Published on July 12th, 2017 | by Dave Scaddan



All we are saying, is give Wilson a chance. The third film adaptation of a Daniel Clowes work is a good movie hurt by marketing.


¬†Wilson, the third Daniel Clowes project to be adapted to film, had a very brief run at my local theatre, so I was keen for the recent DVD release. While waiting, I heard very little about it, and what I heard wasn’t good. Imagine my surprise then, when Wilson turned out to be a great adaptation, a loyal yet bold film full of risky performances.

This may be one of those situations when a lot of viewers dislike a movie for the same reasons that a smaller number of viewers adore it. Wilson is not particularly concerned with devoting lots of time and effort to achieving conventional ends like character arcs and closed endings. Clowes’ graphic novel is chiefly a mesh of character studies, and so is the film he’s adapted from it – the movie works because each of the cartoonist’s illustrated figures becomes a more developed and intricate character on screen. While Wilson-the-comic did have a solid overall plot line, it was also presented like a serial newspaper cartoon sometimes, where little vignettes that function on their own are thrown into the story to give a character a chance to quip or muse about something off-handedly. This is maybe why I can easily forgive the film for seeming choppy in places – even when parts of the film seem more like a series of sketches, they all work to make Wilson-the-character more funny and real.

Woody Harrelson will be one of the reasons this movie won’t get the affection it deserves. This is the first time a Clowes film has had this big of a name attached to the lead. Art School Confidential featured John Malkovich and Angelica Houston in smaller roles, and Thora Birch and Scarlett Johansson were just starting out when they were in the magnificent Ghost World adaptation. Even though Steve Buscemi was a pretty big draw in Ghost World, he wasn’t a vehicle for the whole project the way Woody is for this one. All the marketing for this film features Harrelson’s name or face or both quite prominently, which will lead to many people who might like it not watching it, and lead to many who are drawn in by said marketing to be disappointed. Wilson cannot be categorized as a comedy any more than the original graphic novel could be described as “funny pages.” The look of this movie is very much the look of a comedy (urinal on the case cover, Woody’s face framed to be an almost Kingpin-esque caricature, and so on) so I’m putting many of Wilson’s poor reviews down to this slight crossing of wires.

¬†Woody nails it though. Wilson-the-character is an old-fashioned, pissed off, middle-aged man whose idealistic notions about the world have made him scathingly bitter and lonely. As slickly as Clowes puts this social miscreant through cringe-inducing scene after scene, Harrelson works the role to the hilt. He’s not reluctant to nurture this character’s annoying side, letting the warmer side of him be the subtler accent to Wilson, instead of doing this the other way around as most roles and actors do. If he ever overplays a moment, it’s only because there are so many great moments to be played in this movie, so some are bound to induce a squint, and so what? Again, the comic did that too.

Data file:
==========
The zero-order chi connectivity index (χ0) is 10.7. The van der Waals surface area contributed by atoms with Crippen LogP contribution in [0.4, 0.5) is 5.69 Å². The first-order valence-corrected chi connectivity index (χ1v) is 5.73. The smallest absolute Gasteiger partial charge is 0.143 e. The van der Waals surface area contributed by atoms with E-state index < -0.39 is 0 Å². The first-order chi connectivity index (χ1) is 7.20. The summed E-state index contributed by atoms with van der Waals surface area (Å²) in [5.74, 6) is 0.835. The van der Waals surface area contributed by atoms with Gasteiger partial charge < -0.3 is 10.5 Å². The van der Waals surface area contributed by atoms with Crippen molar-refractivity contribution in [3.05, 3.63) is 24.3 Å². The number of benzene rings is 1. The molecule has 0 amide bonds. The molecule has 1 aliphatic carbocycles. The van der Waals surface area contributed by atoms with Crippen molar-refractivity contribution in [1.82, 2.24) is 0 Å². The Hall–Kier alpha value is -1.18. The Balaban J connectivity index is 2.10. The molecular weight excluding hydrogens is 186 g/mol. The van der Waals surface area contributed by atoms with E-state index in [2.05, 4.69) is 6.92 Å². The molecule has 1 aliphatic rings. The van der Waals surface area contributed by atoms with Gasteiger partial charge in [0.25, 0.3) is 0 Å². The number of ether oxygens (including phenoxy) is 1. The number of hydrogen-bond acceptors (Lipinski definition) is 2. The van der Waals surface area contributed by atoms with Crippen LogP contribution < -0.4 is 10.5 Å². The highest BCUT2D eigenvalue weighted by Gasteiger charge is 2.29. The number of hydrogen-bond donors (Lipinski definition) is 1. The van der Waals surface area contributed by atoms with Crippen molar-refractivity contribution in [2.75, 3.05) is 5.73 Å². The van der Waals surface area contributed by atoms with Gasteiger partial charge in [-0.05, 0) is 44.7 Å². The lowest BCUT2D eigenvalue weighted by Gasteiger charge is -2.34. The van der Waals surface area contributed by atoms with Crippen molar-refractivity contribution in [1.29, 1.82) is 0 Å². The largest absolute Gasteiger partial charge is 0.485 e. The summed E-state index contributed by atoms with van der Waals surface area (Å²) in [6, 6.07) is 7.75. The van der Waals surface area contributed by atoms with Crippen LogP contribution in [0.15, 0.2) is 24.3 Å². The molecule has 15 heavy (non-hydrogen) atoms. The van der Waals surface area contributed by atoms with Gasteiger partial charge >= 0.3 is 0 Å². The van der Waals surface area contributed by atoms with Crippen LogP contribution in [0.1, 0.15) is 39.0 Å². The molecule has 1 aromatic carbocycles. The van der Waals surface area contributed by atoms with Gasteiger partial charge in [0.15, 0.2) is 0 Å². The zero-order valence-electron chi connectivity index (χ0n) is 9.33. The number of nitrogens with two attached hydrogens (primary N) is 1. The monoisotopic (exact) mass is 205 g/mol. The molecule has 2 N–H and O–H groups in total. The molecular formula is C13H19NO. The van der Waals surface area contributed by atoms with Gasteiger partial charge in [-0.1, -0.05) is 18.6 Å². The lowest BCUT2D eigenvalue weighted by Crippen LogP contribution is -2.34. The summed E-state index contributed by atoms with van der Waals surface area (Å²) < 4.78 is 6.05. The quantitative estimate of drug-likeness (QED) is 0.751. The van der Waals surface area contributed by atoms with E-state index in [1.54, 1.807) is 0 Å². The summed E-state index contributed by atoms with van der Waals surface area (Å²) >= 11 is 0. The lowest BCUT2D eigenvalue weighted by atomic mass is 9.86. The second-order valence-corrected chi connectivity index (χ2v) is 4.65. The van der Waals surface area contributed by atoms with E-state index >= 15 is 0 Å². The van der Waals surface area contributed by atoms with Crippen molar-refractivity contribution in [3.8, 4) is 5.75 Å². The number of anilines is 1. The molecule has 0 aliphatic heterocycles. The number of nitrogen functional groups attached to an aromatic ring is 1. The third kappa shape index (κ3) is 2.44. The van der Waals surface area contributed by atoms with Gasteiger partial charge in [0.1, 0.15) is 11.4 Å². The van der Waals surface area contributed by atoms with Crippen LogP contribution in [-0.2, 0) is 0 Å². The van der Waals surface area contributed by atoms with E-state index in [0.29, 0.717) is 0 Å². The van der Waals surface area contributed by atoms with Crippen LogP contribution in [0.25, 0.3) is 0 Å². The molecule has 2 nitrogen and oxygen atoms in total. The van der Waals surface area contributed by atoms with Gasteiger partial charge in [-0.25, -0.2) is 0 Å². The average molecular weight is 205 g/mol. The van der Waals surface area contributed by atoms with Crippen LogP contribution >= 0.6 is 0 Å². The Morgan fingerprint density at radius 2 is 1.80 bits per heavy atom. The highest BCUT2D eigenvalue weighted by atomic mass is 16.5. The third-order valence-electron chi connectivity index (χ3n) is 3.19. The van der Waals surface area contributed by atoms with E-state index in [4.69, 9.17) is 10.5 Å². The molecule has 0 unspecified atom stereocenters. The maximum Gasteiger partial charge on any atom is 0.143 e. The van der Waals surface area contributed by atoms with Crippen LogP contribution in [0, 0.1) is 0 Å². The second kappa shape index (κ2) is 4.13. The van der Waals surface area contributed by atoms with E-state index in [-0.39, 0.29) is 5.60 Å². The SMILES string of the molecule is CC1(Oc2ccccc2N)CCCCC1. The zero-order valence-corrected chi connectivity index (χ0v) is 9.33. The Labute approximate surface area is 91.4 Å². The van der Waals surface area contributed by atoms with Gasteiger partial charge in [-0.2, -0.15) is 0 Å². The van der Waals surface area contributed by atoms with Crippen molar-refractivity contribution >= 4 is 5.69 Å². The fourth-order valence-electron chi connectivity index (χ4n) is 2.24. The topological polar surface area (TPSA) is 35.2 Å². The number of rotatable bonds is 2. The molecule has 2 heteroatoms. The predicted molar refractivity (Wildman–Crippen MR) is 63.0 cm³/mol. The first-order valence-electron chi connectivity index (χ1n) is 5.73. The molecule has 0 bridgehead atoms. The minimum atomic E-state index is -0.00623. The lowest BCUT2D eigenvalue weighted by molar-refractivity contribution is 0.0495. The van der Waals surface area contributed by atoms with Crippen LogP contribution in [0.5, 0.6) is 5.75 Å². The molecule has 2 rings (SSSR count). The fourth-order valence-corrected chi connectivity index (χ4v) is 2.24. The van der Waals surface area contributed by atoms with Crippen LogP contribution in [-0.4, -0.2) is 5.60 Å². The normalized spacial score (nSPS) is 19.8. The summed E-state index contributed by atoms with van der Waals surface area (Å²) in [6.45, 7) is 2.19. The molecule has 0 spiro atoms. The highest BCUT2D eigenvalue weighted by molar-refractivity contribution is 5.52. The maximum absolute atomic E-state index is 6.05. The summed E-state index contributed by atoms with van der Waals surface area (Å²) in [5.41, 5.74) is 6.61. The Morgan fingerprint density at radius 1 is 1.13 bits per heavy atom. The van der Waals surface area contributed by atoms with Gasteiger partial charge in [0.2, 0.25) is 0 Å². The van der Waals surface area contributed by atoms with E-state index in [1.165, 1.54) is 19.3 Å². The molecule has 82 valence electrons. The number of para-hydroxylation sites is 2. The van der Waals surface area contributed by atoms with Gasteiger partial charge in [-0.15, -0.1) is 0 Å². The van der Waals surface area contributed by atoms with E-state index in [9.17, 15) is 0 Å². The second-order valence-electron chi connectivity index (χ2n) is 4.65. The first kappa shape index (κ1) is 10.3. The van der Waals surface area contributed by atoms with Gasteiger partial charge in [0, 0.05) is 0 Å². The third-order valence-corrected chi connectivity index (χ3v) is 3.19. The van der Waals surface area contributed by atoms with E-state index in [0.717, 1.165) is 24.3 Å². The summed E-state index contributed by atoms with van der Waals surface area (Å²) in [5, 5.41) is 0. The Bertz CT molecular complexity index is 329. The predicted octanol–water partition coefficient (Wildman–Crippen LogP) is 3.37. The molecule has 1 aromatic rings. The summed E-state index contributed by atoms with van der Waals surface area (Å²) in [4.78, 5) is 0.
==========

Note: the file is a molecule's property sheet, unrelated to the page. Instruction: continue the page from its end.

Yet Woody Harrelson is not even the best thing about Wilson. That pedestal is reserved for Laura Dern, who plays Wilson’s estranged wife. Her performance as a recovering drug addict and prostitute who is trying to cling to the straight life using a job as a waitress and a reconnection with her ex is an eye-popper. One can actually see and hear the years of desperation and abuse on screen, along with a bitter grit that makes her character’s recovery believable. The film’s best scene (and the one that gives Wilson a passing grade on the old Bechdel test) involves Dern’s character, Pippi, reconnecting with her straight-laced sister played by Cheryl Hines. It’s no knock to the leading actor that the best moment is one he’s not in. In fact, Harrelson’s Wilson is so brash and expressive that when this reunion of sisters blows up in his absence, it works better because he’s set the table.

Give Wilson a chance. He’s not someone you’d want to pal around with. Without the veneer of comic strip page or movie screen between you, he’d offend and irk you the moment he found some fundamental difference between you to drill down on and apply pressure. Veneer in place though, he’s so warmly bitter, infusing his way all the way through you and back out your pores like a sip of strong, hot, dark coffee.

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is a teacher who enjoys writing and talking about movies, music, and books.

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